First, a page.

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The Congressman at the Forefront of Federal IT Modernization

When Rep. Will Hurd, R-Texas, livestreamed much of a 1,600-mile drive from Texas to the Capitol with a colleague, the escapade attracted national attention for the tech-savvy congressman.

But Hurd is no stranger to technology or thinking hard about IT. He’s the chairman of the House Oversight and Reform subcommittee on IT and one of the rare members of Congress with a background in cybersecurity.

FedTech Managing Editor Mike Gruss spoke with Hurd about how the government finds the cyberworkers it needs, proof that a digital transformation is under way, and why agencies should get out of the data center game.

FEDTECH: Where would you like CIOs to show improvement?

HURD: There is not an agreed-upon set of job descriptions across the federal government when it comes to IT. If we have a 10,000-person gap — which is what the GAO [Government Accountability Office] thinks we have — and we don’t know how to fill it, we are not going to get the right people with the right skill sets. When I look at the problems across government, it’s not necessarily technology, it’s leadership. The technology is there to solve these problems.

FEDTECH: What’s the best way to close that gap?

HURD: Let’s say I need 1,438 network administrators with these skill sets. We should provide scholarships to kids who graduate high school and want to go into cybersecurity. If you get money for school, you serve the federal government. Then, after you finish that time, you go work in the private sector. The private sector is going to loan you back for the proverbial weekend or 10-day report. The loan is not going to solve the gap, but if you work in the government, you are going to get exposure to large networks.

FEDTECH: The back-and-forth appeals to some agencies because employees see how the other side is running their shop.

HURD: It would allow people who have the exposure to the latest technologies back into the federal system. But there is a macro issue here. We need to make sure more kids are getting exposed to coding. It is a problem that affects every industry.

FEDTECH: Why should agency CIOs be excited about the IT reform bill you wrote, which has passed the House?

HURD: The concept of “use it or lose it” will be dead when it comes to IT. You will have motivations to save money because if you save money, you will have access to it for three years for other modernizations. Not every CIO is going to be able to take advantage of this, but those who have been focusing on modernization are going to have another tool. This is important, not only to introduce new technology, but also to help make your operation more efficient.

FEDTECH: Ideally, moving to the cloud leads to smaller data centers, which leads to more money for cybersecurity?

HURD: That’s the best case. The GAO identified two agencies whose transition to the cloud took $2 million. How was that money being used? We’re already spending a lot of money — close to $19 billion a year on IT goods and services — and we need the CIOs to spend that money more effectively. You can’t hold the CIOs accountable if they don’t have responsibility for what goes on their network.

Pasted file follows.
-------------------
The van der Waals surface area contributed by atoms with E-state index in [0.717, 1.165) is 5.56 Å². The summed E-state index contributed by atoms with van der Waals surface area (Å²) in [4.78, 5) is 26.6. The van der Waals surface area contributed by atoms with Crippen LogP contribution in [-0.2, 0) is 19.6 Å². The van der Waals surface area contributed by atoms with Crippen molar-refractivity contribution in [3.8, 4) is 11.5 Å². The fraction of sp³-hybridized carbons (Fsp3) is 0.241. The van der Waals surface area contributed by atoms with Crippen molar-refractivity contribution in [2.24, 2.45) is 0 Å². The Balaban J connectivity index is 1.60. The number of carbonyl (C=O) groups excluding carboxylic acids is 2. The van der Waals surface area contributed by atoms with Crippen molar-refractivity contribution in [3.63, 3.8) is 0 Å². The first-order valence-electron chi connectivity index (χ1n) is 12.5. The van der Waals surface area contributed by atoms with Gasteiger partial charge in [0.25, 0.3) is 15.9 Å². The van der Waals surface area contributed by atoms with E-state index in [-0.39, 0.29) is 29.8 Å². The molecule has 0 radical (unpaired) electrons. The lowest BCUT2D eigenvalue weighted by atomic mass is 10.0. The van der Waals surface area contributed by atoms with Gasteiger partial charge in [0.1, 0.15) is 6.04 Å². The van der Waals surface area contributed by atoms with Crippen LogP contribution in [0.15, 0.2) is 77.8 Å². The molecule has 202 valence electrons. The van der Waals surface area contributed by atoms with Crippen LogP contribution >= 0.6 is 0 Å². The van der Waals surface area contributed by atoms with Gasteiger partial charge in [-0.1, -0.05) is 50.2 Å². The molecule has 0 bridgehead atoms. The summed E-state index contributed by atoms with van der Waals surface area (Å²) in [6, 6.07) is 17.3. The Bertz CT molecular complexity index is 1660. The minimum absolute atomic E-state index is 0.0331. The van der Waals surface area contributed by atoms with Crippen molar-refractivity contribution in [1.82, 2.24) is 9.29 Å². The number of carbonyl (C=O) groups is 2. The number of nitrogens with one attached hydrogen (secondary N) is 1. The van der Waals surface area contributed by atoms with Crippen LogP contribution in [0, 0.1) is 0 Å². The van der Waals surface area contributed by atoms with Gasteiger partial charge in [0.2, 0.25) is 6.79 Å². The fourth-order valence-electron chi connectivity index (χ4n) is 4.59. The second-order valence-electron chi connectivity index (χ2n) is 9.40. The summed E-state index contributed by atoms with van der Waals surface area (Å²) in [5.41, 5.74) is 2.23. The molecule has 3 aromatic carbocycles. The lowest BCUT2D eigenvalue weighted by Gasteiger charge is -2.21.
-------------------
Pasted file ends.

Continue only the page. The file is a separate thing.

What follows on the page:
FEDTECH: Is it working? Are agencies becoming more efficient and effective?

HURD: It’s working, and the proof is that there’s friction among the CIOs, CFOs and agency heads. You are seeing CIOs try to take the authority they’ve been given by Congress.

FEDTECH: Should agencies be in the data center business, or could it be almost completely outsourced?

HURD: There should not be a debate on transitioning into the cloud. The cloud is secure; the cloud is open. It’s hard to make broad generalizations across the entire federal government. But why are agencies using their time and energy managing their own data center when that can be automated?

FEDTECH: Should federal buildings have Wi-Fi?

HURD: I think it should be explored. It’s hard for me to advocate for a particular tool. We should be thinking about the whole scope and what we can introduce into our network in a secure way to make us more efficient.

FEDTECH: Does your cybersecurity background influence your committee work?

HURD: I try to talk with our folks in the industry who are on the cutting edge of technology, but I’m not really an expert. I’m trying to make sure that we remove any barriers that our CIOs have to introducing new technology to our network. Cybersecurity right now really means information sharing, privacy, emerging technology and IT procurement.

FEDTECH: What makes you think agencies are doing cybersecurity right?

HURD: There are some great people across the government working hard every single day to protect our information. The fact that WannaCry did not have a bigger impact in the U.S. is one sign. People are learning from other folks’ mistakes.

FEDTECH: How do you expect federal IT to change in the next year?

HURD: One is quantum computing and what impact that’s going to have on us. We’re also looking at advances in artificial intelligence and machine learning and how that is going to impact our ability to process data. The steps we’ve taken to get data standards in government are coming to fruition. We’re going to mine that data to answer some really interesting questions. The Office of American Innovation is focused on changing how the government operates. That could help with inertia.

FEDTECH: How will the new executive order on cybersecurity change what we see day to day in agencies?

HURD: I hope when people who have been out of government come back in, they say the government’s actually being nimble. The government can be more audacious in setting goals. The cybersecurity order is trying to lay out some direction.

This content is made possible by FedTech. The editorial staff of Nextgov was not involved in its preparation.

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